I have to say it is bogus and the only things I hear that have changed is some Reps. got "sweetners" for their people to sway their vote????? I guess Barney Frank was right when he asked "who are these people who didn't vote?"... "I'll go tell them nice things to change their vote" :lemon:

    It appears to me that everything packed together in one vote. I think it should have been one thing at a time.

    Concerned in Boston
    GP
  • tidestertidester Posts: 10,110
    That may be better suited to the new Buying a Car During the Credit Crunch discussion.

    tidester, host
    SUVs and Smart Shopper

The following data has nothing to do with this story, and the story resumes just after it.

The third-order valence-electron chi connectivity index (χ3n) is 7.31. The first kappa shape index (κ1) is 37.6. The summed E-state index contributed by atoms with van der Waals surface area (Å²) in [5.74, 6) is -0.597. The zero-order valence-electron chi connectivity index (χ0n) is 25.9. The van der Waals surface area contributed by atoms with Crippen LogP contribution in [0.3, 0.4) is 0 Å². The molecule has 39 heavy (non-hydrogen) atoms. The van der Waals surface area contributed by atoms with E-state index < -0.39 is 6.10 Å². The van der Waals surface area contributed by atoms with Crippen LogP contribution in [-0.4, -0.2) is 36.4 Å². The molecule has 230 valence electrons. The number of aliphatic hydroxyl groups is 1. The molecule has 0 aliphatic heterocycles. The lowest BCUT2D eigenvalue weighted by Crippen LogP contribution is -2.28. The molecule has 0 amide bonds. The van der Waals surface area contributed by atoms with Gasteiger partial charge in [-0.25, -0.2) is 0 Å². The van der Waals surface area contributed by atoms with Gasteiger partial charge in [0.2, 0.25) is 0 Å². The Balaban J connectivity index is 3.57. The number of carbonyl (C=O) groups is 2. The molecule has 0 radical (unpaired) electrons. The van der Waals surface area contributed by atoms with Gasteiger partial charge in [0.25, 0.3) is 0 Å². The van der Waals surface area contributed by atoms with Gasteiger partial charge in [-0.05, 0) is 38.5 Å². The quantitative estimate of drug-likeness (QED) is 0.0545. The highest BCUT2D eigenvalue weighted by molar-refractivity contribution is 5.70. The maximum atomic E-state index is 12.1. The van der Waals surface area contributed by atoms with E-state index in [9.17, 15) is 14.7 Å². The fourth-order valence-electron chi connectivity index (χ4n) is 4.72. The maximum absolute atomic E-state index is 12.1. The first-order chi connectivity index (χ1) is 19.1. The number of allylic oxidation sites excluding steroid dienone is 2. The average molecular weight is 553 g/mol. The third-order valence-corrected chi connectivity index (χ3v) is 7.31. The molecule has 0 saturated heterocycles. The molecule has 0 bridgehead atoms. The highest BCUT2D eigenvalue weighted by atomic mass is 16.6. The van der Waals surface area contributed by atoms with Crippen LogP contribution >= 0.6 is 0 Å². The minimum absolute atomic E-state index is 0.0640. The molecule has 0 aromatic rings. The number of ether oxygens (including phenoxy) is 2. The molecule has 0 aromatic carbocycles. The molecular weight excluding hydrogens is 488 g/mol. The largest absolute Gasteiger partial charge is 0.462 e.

• oldfarmer50oldfarmer50 Posts: 6,023
    "...If you are buying from the dealership there must be something you see as value in the dealership..."

    Actually I do see value in buying from a new car dealership. All my used cars have been purchased from new car stores. They tend to have the lower milage units and I believe they have some sort of reputation to maintain. Therefore, I'd like to think that I'm going to get a better car there than at some BHPH lot that may be gone tomorrow.

    I did overpay a little on my last new car because I was thinking just what you said about the possibility of the dealership going bye-bye and having to search for service. That may have been a dumb fiscal move on my part but I have carried the curse of empathy most of my life. :cry:

    2009 PT Cruiser, 2008 Eclipse, 1995 Mark VIII, 1988 GMC Van

  • You cannot say whether you overpaid or your neighbor "got a good deal" on a used car until both of you have driven them for a while.

    I paid OVER RETAIL for a recon'd Subaru but you know I've had to put ZERO into it.